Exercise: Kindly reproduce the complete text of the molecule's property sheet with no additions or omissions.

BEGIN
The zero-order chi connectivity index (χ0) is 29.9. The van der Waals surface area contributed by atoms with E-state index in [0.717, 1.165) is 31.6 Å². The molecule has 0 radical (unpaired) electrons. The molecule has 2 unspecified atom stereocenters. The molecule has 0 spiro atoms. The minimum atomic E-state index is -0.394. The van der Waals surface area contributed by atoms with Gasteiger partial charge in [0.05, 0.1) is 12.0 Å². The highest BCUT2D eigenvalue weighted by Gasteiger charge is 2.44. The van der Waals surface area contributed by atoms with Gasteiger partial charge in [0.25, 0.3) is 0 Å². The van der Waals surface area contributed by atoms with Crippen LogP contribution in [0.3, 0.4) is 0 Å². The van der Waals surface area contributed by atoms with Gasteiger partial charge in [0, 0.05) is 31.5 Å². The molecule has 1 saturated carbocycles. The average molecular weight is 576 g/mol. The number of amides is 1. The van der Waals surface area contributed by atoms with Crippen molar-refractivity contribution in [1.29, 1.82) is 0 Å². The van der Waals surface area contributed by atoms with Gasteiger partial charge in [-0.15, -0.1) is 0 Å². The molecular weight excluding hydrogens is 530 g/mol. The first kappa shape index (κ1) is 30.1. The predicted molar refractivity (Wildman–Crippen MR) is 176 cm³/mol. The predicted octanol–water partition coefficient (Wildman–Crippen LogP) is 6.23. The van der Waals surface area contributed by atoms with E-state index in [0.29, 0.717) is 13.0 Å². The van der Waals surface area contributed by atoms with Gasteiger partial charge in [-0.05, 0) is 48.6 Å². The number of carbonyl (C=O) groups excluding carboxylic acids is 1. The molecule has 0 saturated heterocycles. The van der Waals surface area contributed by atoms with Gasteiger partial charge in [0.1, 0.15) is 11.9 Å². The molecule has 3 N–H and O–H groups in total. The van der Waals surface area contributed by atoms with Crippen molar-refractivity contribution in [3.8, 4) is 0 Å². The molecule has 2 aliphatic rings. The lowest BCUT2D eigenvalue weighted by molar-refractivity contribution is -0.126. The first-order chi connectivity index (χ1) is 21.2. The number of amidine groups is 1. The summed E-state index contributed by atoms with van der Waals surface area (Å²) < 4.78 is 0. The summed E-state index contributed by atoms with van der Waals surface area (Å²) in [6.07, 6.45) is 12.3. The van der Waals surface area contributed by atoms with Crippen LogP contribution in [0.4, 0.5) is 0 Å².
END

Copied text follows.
The zero-order chi connectivity index (χ0) is 29.9. The van der Waals surface area contributed by atoms with E-state index in [0.717, 1.165) is 31.6 Å². The molecule has 0 radical (unpaired) electrons. The molecule has 2 unspecified atom stereocenters. The molecule has 0 spiro atoms. The minimum atomic E-state index is -0.394. The van der Waals surface area contributed by atoms with Gasteiger partial charge in [0.05, 0.1) is 12.0 Å². The highest BCUT2D eigenvalue weighted by Gasteiger charge is 2.44. The van der Waals surface area contributed by atoms with Gasteiger partial charge in [0.25, 0.3) is 0 Å². The van der Waals surface area contributed by atoms with Crippen LogP contribution in [0.3, 0.4) is 0 Å². The van der Waals surface area contributed by atoms with Gasteiger partial charge in [0, 0.05) is 31.5 Å². The molecule has 1 saturated carbocycles. The average molecular weight is 576 g/mol. The number of amides is 1. The van der Waals surface area contributed by atoms with Crippen molar-refractivity contribution in [1.29, 1.82) is 0 Å². The van der Waals surface area contributed by atoms with Gasteiger partial charge in [-0.15, -0.1) is 0 Å². The molecular weight excluding hydrogens is 530 g/mol. The first kappa shape index (κ1) is 30.1. The predicted molar refractivity (Wildman–Crippen MR) is 176 cm³/mol. The predicted octanol–water partition coefficient (Wildman–Crippen LogP) is 6.23. The van der Waals surface area contributed by atoms with E-state index in [0.29, 0.717) is 13.0 Å². The van der Waals surface area contributed by atoms with Gasteiger partial charge in [-0.05, 0) is 48.6 Å². The number of carbonyl (C=O) groups excluding carboxylic acids is 1. The molecule has 0 saturated heterocycles. The van der Waals surface area contributed by atoms with Gasteiger partial charge in [0.1, 0.15) is 11.9 Å². The molecule has 3 N–H and O–H groups in total. The van der Waals surface area contributed by atoms with Crippen molar-refractivity contribution in [3.8, 4) is 0 Å². The molecule has 2 aliphatic rings. The lowest BCUT2D eigenvalue weighted by molar-refractivity contribution is -0.126. The first-order chi connectivity index (χ1) is 21.2. The number of amidine groups is 1. The summed E-state index contributed by atoms with van der Waals surface area (Å²) < 4.78 is 0. The summed E-state index contributed by atoms with van der Waals surface area (Å²) in [6.07, 6.45) is 12.3. The van der Waals surface area contributed by atoms with Crippen LogP contribution in [0.4, 0.5) is 0 Å².